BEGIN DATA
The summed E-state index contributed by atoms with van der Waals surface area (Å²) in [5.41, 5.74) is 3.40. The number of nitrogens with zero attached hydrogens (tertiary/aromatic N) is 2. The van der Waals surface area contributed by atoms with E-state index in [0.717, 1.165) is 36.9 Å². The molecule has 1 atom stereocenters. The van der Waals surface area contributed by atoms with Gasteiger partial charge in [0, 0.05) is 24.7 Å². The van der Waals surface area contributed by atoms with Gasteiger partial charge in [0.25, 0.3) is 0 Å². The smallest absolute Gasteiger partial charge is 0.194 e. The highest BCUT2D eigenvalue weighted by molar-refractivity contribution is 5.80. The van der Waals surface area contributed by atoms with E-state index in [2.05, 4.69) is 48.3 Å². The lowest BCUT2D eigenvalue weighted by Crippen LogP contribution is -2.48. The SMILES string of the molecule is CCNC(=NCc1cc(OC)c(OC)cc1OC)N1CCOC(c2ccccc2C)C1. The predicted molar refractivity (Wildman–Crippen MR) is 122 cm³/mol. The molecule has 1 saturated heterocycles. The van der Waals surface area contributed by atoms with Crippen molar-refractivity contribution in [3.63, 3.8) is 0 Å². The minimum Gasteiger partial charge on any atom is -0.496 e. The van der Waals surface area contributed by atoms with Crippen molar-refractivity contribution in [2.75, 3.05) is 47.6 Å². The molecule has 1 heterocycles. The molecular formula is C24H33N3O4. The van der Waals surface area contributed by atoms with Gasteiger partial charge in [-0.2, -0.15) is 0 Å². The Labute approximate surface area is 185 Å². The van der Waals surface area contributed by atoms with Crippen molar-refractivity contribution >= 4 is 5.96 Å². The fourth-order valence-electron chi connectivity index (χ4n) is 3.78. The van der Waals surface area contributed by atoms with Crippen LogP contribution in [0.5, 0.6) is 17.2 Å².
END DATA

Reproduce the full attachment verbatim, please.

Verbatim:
The summed E-state index contributed by atoms with van der Waals surface area (Å²) in [5.41, 5.74) is 3.40. The number of nitrogens with zero attached hydrogens (tertiary/aromatic N) is 2. The van der Waals surface area contributed by atoms with E-state index in [0.717, 1.165) is 36.9 Å². The molecule has 1 atom stereocenters. The van der Waals surface area contributed by atoms with Gasteiger partial charge in [0, 0.05) is 24.7 Å². The van der Waals surface area contributed by atoms with Gasteiger partial charge in [0.25, 0.3) is 0 Å². The smallest absolute Gasteiger partial charge is 0.194 e. The highest BCUT2D eigenvalue weighted by molar-refractivity contribution is 5.80. The van der Waals surface area contributed by atoms with E-state index in [2.05, 4.69) is 48.3 Å². The lowest BCUT2D eigenvalue weighted by Crippen LogP contribution is -2.48. The SMILES string of the molecule is CCNC(=NCc1cc(OC)c(OC)cc1OC)N1CCOC(c2ccccc2C)C1. The predicted molar refractivity (Wildman–Crippen MR) is 122 cm³/mol. The molecule has 1 saturated heterocycles. The van der Waals surface area contributed by atoms with Crippen molar-refractivity contribution in [3.63, 3.8) is 0 Å². The minimum Gasteiger partial charge on any atom is -0.496 e. The van der Waals surface area contributed by atoms with Crippen molar-refractivity contribution in [2.75, 3.05) is 47.6 Å². The molecule has 1 heterocycles. The molecular formula is C24H33N3O4. The van der Waals surface area contributed by atoms with Gasteiger partial charge in [-0.2, -0.15) is 0 Å². The Labute approximate surface area is 185 Å². The van der Waals surface area contributed by atoms with Crippen molar-refractivity contribution >= 4 is 5.96 Å². The fourth-order valence-electron chi connectivity index (χ4n) is 3.78. The van der Waals surface area contributed by atoms with Crippen LogP contribution in [0.5, 0.6) is 17.2 Å².